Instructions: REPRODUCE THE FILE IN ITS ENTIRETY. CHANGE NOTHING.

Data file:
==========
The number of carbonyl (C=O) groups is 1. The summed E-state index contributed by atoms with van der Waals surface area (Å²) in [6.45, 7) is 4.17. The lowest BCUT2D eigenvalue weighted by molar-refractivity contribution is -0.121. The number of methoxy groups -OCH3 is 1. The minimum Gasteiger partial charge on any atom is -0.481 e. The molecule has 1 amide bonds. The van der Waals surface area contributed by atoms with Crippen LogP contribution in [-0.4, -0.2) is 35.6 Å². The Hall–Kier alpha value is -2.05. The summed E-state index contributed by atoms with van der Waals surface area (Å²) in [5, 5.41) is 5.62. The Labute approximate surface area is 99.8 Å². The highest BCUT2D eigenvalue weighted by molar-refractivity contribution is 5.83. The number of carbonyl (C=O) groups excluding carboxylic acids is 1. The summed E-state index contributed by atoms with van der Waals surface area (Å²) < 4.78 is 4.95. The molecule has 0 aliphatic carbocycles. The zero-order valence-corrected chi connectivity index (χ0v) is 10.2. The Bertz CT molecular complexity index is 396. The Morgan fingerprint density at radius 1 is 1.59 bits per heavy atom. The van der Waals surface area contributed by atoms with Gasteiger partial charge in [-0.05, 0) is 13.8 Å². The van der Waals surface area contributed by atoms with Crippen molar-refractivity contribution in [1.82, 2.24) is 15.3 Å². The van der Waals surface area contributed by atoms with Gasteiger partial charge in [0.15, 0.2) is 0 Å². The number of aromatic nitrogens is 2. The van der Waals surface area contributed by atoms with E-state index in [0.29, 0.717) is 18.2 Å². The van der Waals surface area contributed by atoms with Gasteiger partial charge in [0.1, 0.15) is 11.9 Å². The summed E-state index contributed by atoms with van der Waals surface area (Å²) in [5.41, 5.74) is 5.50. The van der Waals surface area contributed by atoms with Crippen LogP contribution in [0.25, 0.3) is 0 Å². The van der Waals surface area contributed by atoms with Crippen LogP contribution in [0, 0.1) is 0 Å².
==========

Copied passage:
The number of carbonyl (C=O) groups is 1. The summed E-state index contributed by atoms with van der Waals surface area (Å²) in [6.45, 7) is 4.17. The lowest BCUT2D eigenvalue weighted by molar-refractivity contribution is -0.121. The number of methoxy groups -OCH3 is 1. The minimum Gasteiger partial charge on any atom is -0.481 e. The molecule has 1 amide bonds. The van der Waals surface area contributed by atoms with Crippen LogP contribution in [-0.4, -0.2) is 35.6 Å². The Hall–Kier alpha value is -2.05. The summed E-state index contributed by atoms with van der Waals surface area (Å²) in [5, 5.41) is 5.62. The Labute approximate surface area is 99.8 Å². The highest BCUT2D eigenvalue weighted by molar-refractivity contribution is 5.83. The number of carbonyl (C=O) groups excluding carboxylic acids is 1. The summed E-state index contributed by atoms with van der Waals surface area (Å²) < 4.78 is 4.95. The molecule has 0 aliphatic carbocycles. The zero-order valence-corrected chi connectivity index (χ0v) is 10.2. The Bertz CT molecular complexity index is 396. The Morgan fingerprint density at radius 1 is 1.59 bits per heavy atom. The van der Waals surface area contributed by atoms with Gasteiger partial charge in [-0.05, 0) is 13.8 Å². The van der Waals surface area contributed by atoms with Crippen molar-refractivity contribution in [1.82, 2.24) is 15.3 Å². The van der Waals surface area contributed by atoms with Gasteiger partial charge in [0.15, 0.2) is 0 Å². The number of aromatic nitrogens is 2. The van der Waals surface area contributed by atoms with E-state index in [0.29, 0.717) is 18.2 Å². The van der Waals surface area contributed by atoms with Gasteiger partial charge in [0.1, 0.15) is 11.9 Å². The summed E-state index contributed by atoms with van der Waals surface area (Å²) in [5.41, 5.74) is 5.50. The van der Waals surface area contributed by atoms with Crippen LogP contribution in [0.25, 0.3) is 0 Å². The van der Waals surface area contributed by atoms with Crippen LogP contribution in [0, 0.1) is 0 Å².